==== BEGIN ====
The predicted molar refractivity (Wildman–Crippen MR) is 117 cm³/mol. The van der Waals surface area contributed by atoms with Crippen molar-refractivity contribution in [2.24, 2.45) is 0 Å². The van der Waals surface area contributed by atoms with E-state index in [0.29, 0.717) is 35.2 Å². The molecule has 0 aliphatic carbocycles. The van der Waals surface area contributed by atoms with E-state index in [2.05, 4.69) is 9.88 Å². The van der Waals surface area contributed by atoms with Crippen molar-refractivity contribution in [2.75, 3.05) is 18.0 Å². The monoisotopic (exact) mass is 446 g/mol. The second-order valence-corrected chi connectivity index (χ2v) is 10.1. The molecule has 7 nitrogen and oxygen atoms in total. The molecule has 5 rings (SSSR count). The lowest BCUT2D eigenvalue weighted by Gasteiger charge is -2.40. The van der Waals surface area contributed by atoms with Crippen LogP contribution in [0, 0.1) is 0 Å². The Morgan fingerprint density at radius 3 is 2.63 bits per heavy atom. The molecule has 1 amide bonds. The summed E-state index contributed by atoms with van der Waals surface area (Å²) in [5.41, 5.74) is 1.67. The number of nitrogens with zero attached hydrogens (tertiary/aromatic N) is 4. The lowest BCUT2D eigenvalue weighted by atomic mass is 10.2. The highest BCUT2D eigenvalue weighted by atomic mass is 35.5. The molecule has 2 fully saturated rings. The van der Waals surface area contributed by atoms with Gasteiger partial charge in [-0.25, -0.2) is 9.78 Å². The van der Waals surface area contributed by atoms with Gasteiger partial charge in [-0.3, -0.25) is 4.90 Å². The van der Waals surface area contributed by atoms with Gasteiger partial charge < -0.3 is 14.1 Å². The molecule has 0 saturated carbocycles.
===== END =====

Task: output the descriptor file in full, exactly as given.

The predicted molar refractivity (Wildman–Crippen MR) is 117 cm³/mol. The van der Waals surface area contributed by atoms with Crippen molar-refractivity contribution in [2.24, 2.45) is 0 Å². The van der Waals surface area contributed by atoms with E-state index in [0.29, 0.717) is 35.2 Å². The molecule has 0 aliphatic carbocycles. The van der Waals surface area contributed by atoms with E-state index in [2.05, 4.69) is 9.88 Å². The van der Waals surface area contributed by atoms with Crippen molar-refractivity contribution in [2.75, 3.05) is 18.0 Å². The monoisotopic (exact) mass is 446 g/mol. The second-order valence-corrected chi connectivity index (χ2v) is 10.1. The molecule has 7 nitrogen and oxygen atoms in total. The molecule has 5 rings (SSSR count). The lowest BCUT2D eigenvalue weighted by Gasteiger charge is -2.40. The van der Waals surface area contributed by atoms with Crippen LogP contribution in [0, 0.1) is 0 Å². The Morgan fingerprint density at radius 3 is 2.63 bits per heavy atom. The molecule has 1 amide bonds. The summed E-state index contributed by atoms with van der Waals surface area (Å²) in [5.41, 5.74) is 1.67. The number of nitrogens with zero attached hydrogens (tertiary/aromatic N) is 4. The lowest BCUT2D eigenvalue weighted by atomic mass is 10.2. The highest BCUT2D eigenvalue weighted by atomic mass is 35.5. The molecule has 2 fully saturated rings. The van der Waals surface area contributed by atoms with Gasteiger partial charge in [-0.25, -0.2) is 9.78 Å². The van der Waals surface area contributed by atoms with Gasteiger partial charge in [-0.3, -0.25) is 4.90 Å². The van der Waals surface area contributed by atoms with Gasteiger partial charge < -0.3 is 14.1 Å². The molecule has 0 saturated carbocycles.